Building research capacity of Early Career Scientists: The Indian Ocean Early Career Scientists Network (IO-ECSN)
by Danielle Su
WICGE member Danielle Su shares her experience of ‘imposter syndrome’ and how Early Career Scientists can work together to build research capacity, in this case, for those working on the Indian Ocean.
On December 2015, I was at the National Institute of Oceanography in Goa, India at the first Early Career Scientist (ECS) Workshop for the 50th Anniversary for the International Indian Ocean Expedition and Symposium. “An Early Career Scientist workshop,” I wondered, “What’s an early career scientist and what was expected of us?”. It was the first conference of my PhD, I was suffering from a severe episode of imposter syndrome and had already tripped over my own feet twice while navigating the poster session.
The collective power of ECS
Thankfully, I discovered that same sentiment among many of my peers in the audience. Most of us in the audience were still doing our PhDs or were freshly minted PhDs/postdocs, surely nobody expected us to contribute our opinions at such an early stage in our careers? How wrong I was.
By the end of the workshop, we had self-organized into our various disciplines and decided to write a paper on communicating research recommendations to the scientific leadership for the newly launched Second International Indian Ocean Expedition – IIOE2 (2015-2020). Throughout the discussions, many of us realised that the path to better integrated ocean process studies required bridging disciplines and countries.
This workshop eventually led to two other publications [1,2], multiple Skype conference calls across the world and two more ECS workshops between 2016-2017. The initial motivation to promote priority research areas had evolved to become something more and towards establishing a collective identity for Indian Ocean research.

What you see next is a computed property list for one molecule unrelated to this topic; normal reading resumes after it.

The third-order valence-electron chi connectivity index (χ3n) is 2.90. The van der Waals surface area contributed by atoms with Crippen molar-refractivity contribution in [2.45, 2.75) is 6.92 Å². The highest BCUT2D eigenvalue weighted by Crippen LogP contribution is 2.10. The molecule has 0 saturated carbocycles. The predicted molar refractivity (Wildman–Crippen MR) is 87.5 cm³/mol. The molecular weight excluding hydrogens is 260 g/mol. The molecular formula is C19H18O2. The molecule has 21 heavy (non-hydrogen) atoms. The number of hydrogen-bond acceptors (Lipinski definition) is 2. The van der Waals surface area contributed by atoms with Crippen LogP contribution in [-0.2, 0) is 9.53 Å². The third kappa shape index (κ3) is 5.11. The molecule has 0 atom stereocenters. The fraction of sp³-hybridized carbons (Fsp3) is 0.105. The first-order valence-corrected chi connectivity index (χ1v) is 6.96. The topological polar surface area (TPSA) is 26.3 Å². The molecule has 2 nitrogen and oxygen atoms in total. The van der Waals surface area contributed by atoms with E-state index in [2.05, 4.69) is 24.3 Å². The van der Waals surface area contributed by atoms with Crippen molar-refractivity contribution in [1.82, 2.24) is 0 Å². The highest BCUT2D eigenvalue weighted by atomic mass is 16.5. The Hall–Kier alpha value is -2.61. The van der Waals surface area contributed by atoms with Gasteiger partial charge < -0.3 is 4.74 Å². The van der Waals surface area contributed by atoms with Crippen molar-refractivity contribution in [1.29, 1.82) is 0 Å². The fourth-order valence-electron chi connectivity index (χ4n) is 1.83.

IO-ESCN builds research capacity for early career researchers
Today, the IO-ECSN seeks to develop capacity building amongst ECS working on the Indian Ocean and provide a platform to facilitate interdisciplinary collaborations internationally
But what makes us different from other capacity building initiatives? And what added value would this give to an ECS career?
For one, the IO-ECSN was founded by ECS to promote the research interests of ECS working in the Indian Ocean This means that the network will always be more attuned to the current challenges of ECS working in this region and we take it from a bottom-up approach on what works best for our ECS. Another unique aspect of this young network is that it is officially recognized as a key stakeholder group of the IIOE-2’s initiative for capacity building. As the IIOE-2 is endorsed by IOGOOS, SCOR and UNESCO-IOC, this gives IO-ECSN members access to a wider range of funding and networking opportunities across the international scientific community. This was best reflected at our recent workshop at the IUGG General Assembly in Cape Town, South Africa where IO-ECSN members benefited from a mentoring workshop by established scientists.